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The Sidewinder is a US Army all-terrain four-legged walker vehicle. It was involved in International Rescue's second mission, where it fell into a buried dumping ground due to the crew's ignorance of its presence.

Built by Universal Engineering Incorporated, the gyroscopically balanced Sidewinders can clear whole areas of jungle, creating landing sites for helijets and troop-carrying aircraft. Several improvements have been made since the initial prototype, including the addition of emergency vertical-thrust hover devices, that stabilize the progress of the machine through rough terrain and stop it sinking into soft or unstable ground. Armaments include missile launchers and energy pulse cannons.

There are 20 known to exist.

Technical DataEdit

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  • Length: 295 feet
  • Height: 100 feet
  • Maximum Speed: 50 m.p.h
  • Weight: 500 tons (when anti-gravity hover devices are not in use)
  • Crew: 20, but can carry 300

CrewEdit

The Sidewinder in ActionEdit

Into the PitEdit

Unbeknown to the crew, the clearing in the jungle, was in fact a second world war dumping ground for unwanted military equipment. A crust of earth had formed over the top and spontaneous combustion had caused the wreckage in the pit to burn up. The weight of the Sidewinder was too much for the ground and it caved in taking the Sidewinder with it. The three man crew were trapped 300 feet below ground.

Crew SurvivalEdit

The Sidewinder laying on its side 300 feet below ground, the temperature out side reach over 200 degrees. Colonel Sweeney and his crew regain consciousness, as the heat inside the machine begins to rise.

The Rescue AttemptEdit

Lieutenant Mead, a member of the relief crew, was lowered into the pit from a helijet to assess the situation, he is badly burned but able to report on the condition of the vehicle. A second man , Sergeant Reynolds, is lowered into the pit to attach a line to one of the Sidewinder's legs to haul it upright, but he too is badly burned and the line slips off during the rescue attempt.

General Peters calls in International Rescue.

Dragged out of the PitEdit

The electromagnets are fired at the Sidewinder and the Recovery Vehicles begin to haul it up the side of the pit. One of the electromagnets fails and becomes detached from the Sidewinder, so Virgil has to winch it in and fire again. This time, the magnet holds firm and on the second attempt the Recovery Vehicles finally manage to pull the Sidewinder up to the surface. Once the giant machine was freed, the crew inside reactivated it, and the Sidewinder got back to its feet.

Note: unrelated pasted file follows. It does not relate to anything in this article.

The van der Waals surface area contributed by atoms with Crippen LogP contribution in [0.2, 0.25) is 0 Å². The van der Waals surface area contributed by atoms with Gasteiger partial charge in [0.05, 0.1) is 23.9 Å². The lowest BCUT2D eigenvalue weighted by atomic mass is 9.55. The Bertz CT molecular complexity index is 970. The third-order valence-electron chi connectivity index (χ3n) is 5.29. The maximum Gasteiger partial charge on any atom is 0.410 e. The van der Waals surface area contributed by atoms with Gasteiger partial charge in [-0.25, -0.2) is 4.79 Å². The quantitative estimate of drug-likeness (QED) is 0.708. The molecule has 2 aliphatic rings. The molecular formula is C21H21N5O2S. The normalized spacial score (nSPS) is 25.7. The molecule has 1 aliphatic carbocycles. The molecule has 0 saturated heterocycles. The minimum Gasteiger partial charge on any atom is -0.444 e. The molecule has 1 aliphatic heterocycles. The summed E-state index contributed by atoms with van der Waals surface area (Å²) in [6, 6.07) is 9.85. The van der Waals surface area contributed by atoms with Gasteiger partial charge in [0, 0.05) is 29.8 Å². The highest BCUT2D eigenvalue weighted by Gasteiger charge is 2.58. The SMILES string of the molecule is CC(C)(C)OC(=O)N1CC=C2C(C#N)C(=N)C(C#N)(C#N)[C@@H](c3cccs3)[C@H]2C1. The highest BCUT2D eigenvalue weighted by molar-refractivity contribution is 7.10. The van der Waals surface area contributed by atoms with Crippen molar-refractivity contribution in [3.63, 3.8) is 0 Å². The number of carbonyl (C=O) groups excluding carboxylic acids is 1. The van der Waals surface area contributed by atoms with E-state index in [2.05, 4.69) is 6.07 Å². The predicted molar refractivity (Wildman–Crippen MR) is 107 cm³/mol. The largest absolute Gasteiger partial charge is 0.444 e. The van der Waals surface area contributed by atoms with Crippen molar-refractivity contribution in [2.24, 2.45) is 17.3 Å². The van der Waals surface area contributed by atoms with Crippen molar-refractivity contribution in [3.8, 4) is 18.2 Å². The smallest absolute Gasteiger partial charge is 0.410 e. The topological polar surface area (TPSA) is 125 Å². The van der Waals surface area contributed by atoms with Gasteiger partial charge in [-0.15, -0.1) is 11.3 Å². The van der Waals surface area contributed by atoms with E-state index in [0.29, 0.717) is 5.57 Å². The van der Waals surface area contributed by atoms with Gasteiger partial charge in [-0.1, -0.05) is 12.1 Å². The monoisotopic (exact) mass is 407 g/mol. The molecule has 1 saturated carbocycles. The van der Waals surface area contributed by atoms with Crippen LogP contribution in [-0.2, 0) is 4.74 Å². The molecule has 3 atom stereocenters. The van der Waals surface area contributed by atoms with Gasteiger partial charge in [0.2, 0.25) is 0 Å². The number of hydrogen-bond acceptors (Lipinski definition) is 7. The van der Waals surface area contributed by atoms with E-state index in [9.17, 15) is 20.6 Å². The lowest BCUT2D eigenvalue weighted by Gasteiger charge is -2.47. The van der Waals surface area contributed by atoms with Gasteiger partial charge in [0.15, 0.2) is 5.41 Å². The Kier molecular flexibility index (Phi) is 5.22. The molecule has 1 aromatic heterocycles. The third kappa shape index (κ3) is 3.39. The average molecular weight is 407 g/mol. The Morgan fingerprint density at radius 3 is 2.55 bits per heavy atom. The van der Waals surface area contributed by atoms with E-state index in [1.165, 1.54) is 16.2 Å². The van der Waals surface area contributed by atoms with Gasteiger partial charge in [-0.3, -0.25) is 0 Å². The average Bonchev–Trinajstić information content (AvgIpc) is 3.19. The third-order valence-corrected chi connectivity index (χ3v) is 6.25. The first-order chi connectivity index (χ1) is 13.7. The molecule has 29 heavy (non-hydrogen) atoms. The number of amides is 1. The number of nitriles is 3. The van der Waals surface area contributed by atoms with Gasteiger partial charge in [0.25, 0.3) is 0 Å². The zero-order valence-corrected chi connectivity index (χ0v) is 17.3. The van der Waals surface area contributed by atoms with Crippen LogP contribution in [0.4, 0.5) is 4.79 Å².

Cross-sections (Cutaway Drawings)Edit

At least three cutaways of the Sidewinder, all of which were illustrated by Graham Bleathman, are known to exist.

  • The first appeared in a Thunderbirds Fleetway comic.
  • The second appeared in a Thunderbirds Redan comic.
  • And finally, the third cutaway drawing featured in the 50th anniversary edition of Haynes’ Thunderbirds manual.
Main article: History of the Cutaway Drawings (Classic Thunderbirds)

Behind The ScenesEdit

  • The Sidewinder was primarily built out of wood and card.
  • The legs were manipulated by means of an elaborate scissor mechanism under the set.
  • The model was suspended on wires.
  • The Sidewinder came about following a suggestion by Desmond Saunders, director of the episode it featured in.
  • The Sidewinder was designed by Derek Meddings.

TriviaEdit

  • In France, the name of the "Sidewinder" (which is a species of snake) was changed to the more fitting "Sauterelle" (i.e. grasshopper).
  • In TV Century 21 comics, the Sidewinder is also known as "the Jungle Cat".
  • In the German localization, the Sidewinder is called "Sturmkäfer" (assault beetle).